50+50+50+5+50+5+45+40+40+30+30+20+20+10+10 = 455 = Philemon


The story in the very short letter of Philemon is that Paul is sending a young man named Onesimus back to Philemon, the addressee of the letter, after converting Onesimus in prison. The letter begs the question of what Philemon's and Onesimus' relationship is. Because the letter refers to Onesimus as a servant who owes Philemon it's generally understood that Onesimus is a servant of Philemon who someone ends up in jail where Paul is understood to have introduced him to Jesus.

This conventional understanding is mostly right, but one difference comes from a careful read of Philemon.

15Perhaps this was the reason why he left you awhile, that you can now have him forever, 16from now on not as a servant but more than a servant, a beloved brother to me, and much more to you both in the flesh and in our master. (Philemon 1:15-16 BRB)

It's clear from the letter that Paul is asking Philemon to cancel the debt Onesimus owes and thus his subjugation as a servant. This is why Paul tells Philemon to receive Onesimus not as a servant, but as a brother. All is well so far, but the last phrase in the quote changes the game, "both in the flesh and in master." Paul is not talking about the relationship between Philemon and Onesimus purely in spiritual terms. He says they are brothers in master (meaning Jesus) and in the flesh (meaning biologically).

That Philemon and Onesimus are brothers appears to be as far as one can get based solely on the letter. The question is why would the story of Abraham rescuing his Nephew Lot point to the book of Philemon if the key players are provably brothers and there doesn't appear to be any Nephews in the book?

To see the Nephew connection you have to know about the story in Acts where Paul and his Nephew interact at the prison.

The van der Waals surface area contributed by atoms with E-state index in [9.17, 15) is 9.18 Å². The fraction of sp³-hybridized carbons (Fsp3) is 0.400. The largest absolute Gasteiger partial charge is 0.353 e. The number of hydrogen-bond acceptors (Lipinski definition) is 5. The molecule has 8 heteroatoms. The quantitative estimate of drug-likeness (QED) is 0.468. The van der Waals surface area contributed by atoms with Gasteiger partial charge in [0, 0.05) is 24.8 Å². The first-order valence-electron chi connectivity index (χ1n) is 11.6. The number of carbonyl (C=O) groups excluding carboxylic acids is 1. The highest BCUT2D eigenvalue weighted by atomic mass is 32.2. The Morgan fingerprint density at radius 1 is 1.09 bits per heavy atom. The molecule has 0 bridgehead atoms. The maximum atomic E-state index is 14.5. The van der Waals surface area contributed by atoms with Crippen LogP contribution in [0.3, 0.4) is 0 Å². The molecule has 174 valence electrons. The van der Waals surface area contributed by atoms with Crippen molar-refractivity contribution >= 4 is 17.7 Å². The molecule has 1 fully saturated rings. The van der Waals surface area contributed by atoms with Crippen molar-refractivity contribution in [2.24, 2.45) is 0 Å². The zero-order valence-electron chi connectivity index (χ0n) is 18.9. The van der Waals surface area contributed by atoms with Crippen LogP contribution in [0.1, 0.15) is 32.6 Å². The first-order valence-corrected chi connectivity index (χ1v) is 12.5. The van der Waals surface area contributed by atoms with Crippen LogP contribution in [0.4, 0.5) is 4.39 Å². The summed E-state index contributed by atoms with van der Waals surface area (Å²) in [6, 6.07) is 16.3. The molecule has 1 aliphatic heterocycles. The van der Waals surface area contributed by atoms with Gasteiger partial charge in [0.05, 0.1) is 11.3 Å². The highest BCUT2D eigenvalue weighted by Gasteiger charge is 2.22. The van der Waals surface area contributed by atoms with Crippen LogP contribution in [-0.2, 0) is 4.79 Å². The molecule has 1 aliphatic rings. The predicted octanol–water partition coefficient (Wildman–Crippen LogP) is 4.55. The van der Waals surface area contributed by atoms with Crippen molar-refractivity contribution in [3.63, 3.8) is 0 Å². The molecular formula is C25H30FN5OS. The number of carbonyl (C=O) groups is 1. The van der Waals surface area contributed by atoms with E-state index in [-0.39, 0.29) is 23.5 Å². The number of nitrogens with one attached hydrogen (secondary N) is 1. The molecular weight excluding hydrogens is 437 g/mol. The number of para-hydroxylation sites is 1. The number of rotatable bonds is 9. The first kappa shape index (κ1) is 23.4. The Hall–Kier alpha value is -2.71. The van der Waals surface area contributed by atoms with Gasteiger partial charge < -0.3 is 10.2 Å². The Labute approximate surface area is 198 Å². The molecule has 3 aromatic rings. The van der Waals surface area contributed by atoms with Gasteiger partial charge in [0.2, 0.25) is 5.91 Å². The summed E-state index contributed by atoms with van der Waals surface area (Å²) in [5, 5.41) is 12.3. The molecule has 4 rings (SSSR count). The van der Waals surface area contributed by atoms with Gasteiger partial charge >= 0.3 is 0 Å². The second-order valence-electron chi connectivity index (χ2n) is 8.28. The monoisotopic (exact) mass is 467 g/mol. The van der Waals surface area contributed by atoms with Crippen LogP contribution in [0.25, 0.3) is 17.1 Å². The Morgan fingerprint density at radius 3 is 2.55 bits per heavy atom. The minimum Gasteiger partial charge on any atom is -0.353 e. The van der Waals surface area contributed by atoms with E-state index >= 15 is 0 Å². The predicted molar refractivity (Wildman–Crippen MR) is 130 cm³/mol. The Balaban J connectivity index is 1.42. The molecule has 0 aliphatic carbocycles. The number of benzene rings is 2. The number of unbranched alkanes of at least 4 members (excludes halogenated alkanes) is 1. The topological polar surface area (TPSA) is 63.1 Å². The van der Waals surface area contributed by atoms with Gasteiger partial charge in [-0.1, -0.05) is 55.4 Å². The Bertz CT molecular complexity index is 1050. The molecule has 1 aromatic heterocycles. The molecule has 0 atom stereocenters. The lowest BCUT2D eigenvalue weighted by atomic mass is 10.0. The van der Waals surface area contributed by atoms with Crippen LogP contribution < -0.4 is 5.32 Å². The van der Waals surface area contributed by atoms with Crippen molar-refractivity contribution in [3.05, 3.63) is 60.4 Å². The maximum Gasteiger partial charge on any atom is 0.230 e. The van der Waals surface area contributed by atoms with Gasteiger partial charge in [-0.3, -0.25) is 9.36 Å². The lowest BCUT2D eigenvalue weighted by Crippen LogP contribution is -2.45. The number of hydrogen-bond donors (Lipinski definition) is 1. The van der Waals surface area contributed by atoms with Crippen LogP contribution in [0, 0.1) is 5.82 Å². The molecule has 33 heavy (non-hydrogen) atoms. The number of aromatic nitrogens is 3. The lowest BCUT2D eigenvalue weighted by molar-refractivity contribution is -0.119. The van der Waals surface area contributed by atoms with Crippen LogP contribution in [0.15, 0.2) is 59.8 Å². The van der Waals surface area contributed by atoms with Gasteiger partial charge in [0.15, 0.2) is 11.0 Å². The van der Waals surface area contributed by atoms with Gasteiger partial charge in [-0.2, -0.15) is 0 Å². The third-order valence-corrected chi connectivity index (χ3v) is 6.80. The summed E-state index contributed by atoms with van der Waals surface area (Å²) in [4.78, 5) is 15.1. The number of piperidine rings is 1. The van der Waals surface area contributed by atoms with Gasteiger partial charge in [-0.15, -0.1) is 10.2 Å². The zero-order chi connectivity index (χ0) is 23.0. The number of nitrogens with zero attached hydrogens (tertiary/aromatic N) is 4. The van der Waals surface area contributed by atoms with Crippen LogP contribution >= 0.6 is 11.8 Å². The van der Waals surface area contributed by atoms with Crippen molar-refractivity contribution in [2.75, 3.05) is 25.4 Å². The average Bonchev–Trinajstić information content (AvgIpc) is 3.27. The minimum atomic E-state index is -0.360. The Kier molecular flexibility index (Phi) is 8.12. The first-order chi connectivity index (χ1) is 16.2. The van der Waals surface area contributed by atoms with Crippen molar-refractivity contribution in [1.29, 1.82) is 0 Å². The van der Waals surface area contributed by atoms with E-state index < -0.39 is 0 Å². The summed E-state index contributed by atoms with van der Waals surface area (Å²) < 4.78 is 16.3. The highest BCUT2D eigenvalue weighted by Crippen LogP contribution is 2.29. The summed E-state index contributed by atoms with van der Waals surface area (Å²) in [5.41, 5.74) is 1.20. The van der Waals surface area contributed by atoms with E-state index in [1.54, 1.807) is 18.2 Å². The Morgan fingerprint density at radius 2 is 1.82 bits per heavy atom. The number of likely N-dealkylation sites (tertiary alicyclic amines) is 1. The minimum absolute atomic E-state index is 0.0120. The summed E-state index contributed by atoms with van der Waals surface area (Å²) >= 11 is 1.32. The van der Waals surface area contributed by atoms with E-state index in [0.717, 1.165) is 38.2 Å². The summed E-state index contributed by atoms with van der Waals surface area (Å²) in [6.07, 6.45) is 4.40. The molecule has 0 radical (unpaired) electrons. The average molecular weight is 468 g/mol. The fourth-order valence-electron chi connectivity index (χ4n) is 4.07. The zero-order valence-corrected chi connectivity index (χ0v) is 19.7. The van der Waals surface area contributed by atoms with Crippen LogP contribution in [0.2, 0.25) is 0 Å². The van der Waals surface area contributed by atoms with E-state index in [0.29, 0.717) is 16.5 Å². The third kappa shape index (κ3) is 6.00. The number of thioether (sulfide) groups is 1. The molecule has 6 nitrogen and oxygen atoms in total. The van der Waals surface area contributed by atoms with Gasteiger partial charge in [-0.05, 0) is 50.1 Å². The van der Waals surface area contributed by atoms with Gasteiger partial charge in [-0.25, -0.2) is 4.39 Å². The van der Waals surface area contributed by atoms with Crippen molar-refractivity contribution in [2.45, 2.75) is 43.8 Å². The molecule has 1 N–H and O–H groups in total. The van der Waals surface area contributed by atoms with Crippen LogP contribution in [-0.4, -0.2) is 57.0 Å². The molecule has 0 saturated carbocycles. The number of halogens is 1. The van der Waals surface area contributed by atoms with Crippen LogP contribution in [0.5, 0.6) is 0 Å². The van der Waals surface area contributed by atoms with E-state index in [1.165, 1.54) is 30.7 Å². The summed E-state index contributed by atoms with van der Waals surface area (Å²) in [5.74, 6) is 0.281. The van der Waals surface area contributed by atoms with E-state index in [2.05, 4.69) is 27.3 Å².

12When it was morning certain of the Jews banded together and bound themselves under oath that they would neither eat nor drink until they had killed Paul. 13Those who had sworn to this conspiracy were more than 40 persons. 14They went to the priests and elders and said, We have bound ourselves under an oath not to taste anything until we have killed Paul. 15Now you and the leaders of the council ask the chiliarch to bring him to you as though you desired to have a thorough investigation of his acts and we are ready to kill him before he will arrive here. Acts 23:12-1516The son of the sister of Paul heard this plot and went into the castle and told Paul. 17Paul sent for and called 1 of the centurions and said, Take this young man to the chiliarch for he has something to tell him. Acts 23:16-1718The centurion took the young man and brought him to the chiliarch and said, Paul the prisoner called me and begged me to bring this young man to you, for he has something to tell you. Acts 23:1819The chiliarch took the young man by his hand and drew him aside and asked him, What do you have to tell me? Acts 23:1920The young man said to him, The Jews have decided to ask you to bring Paul down tomorrow to their council as though they desired to learn something more from him. 21You must not listen to them for more than 40 of them who have bound themselves with an oath neither to eat nor to drink until they have killed him are lying in wait for him and they are ready and awaiting your reply. Acts 23:20-2122The chiliarch dismissed the young man and commanded him, Let no man know that you have informed me of these things. Acts 23:22 (Acts 23:12-22 BRB)